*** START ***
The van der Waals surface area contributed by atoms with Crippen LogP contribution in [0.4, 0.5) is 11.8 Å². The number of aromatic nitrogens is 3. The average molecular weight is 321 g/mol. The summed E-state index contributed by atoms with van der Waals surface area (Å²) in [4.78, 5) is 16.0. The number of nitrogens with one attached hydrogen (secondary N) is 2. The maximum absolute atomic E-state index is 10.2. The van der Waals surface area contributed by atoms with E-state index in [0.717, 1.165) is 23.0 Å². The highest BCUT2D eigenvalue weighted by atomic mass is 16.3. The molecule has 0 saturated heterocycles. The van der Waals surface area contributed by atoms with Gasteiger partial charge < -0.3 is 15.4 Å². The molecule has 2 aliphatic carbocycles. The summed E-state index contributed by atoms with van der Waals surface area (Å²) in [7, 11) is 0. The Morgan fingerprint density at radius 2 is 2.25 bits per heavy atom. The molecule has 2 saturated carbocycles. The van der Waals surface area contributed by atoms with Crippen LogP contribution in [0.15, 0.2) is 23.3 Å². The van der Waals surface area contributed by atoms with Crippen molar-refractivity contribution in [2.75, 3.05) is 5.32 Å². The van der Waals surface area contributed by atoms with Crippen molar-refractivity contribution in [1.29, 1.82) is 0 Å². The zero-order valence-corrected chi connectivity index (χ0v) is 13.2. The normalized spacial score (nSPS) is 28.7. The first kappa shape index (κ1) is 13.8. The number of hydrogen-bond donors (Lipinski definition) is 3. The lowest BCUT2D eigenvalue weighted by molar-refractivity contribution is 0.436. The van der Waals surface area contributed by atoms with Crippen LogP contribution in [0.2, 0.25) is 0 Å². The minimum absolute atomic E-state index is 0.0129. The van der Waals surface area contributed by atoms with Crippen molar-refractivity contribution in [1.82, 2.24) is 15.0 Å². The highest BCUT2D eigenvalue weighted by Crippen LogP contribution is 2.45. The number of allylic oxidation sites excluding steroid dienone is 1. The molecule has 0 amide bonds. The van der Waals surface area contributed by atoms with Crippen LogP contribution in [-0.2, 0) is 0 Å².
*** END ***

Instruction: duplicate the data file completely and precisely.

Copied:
The van der Waals surface area contributed by atoms with Crippen LogP contribution in [0.4, 0.5) is 11.8 Å². The number of aromatic nitrogens is 3. The average molecular weight is 321 g/mol. The summed E-state index contributed by atoms with van der Waals surface area (Å²) in [4.78, 5) is 16.0. The number of nitrogens with one attached hydrogen (secondary N) is 2. The maximum absolute atomic E-state index is 10.2. The van der Waals surface area contributed by atoms with E-state index in [0.717, 1.165) is 23.0 Å². The highest BCUT2D eigenvalue weighted by atomic mass is 16.3. The molecule has 0 saturated heterocycles. The van der Waals surface area contributed by atoms with Gasteiger partial charge < -0.3 is 15.4 Å². The molecule has 2 aliphatic carbocycles. The summed E-state index contributed by atoms with van der Waals surface area (Å²) in [7, 11) is 0. The Morgan fingerprint density at radius 2 is 2.25 bits per heavy atom. The molecule has 2 saturated carbocycles. The van der Waals surface area contributed by atoms with Crippen LogP contribution in [0.15, 0.2) is 23.3 Å². The van der Waals surface area contributed by atoms with Crippen molar-refractivity contribution in [2.75, 3.05) is 5.32 Å². The van der Waals surface area contributed by atoms with Crippen molar-refractivity contribution in [1.29, 1.82) is 0 Å². The zero-order valence-corrected chi connectivity index (χ0v) is 13.2. The normalized spacial score (nSPS) is 28.7. The first kappa shape index (κ1) is 13.8. The number of hydrogen-bond donors (Lipinski definition) is 3. The lowest BCUT2D eigenvalue weighted by molar-refractivity contribution is 0.436. The van der Waals surface area contributed by atoms with Crippen LogP contribution in [0.2, 0.25) is 0 Å². The minimum absolute atomic E-state index is 0.0129. The van der Waals surface area contributed by atoms with Crippen molar-refractivity contribution in [1.82, 2.24) is 15.0 Å². The highest BCUT2D eigenvalue weighted by Crippen LogP contribution is 2.45. The number of allylic oxidation sites excluding steroid dienone is 1. The molecule has 0 amide bonds. The van der Waals surface area contributed by atoms with Crippen LogP contribution in [-0.2, 0) is 0 Å².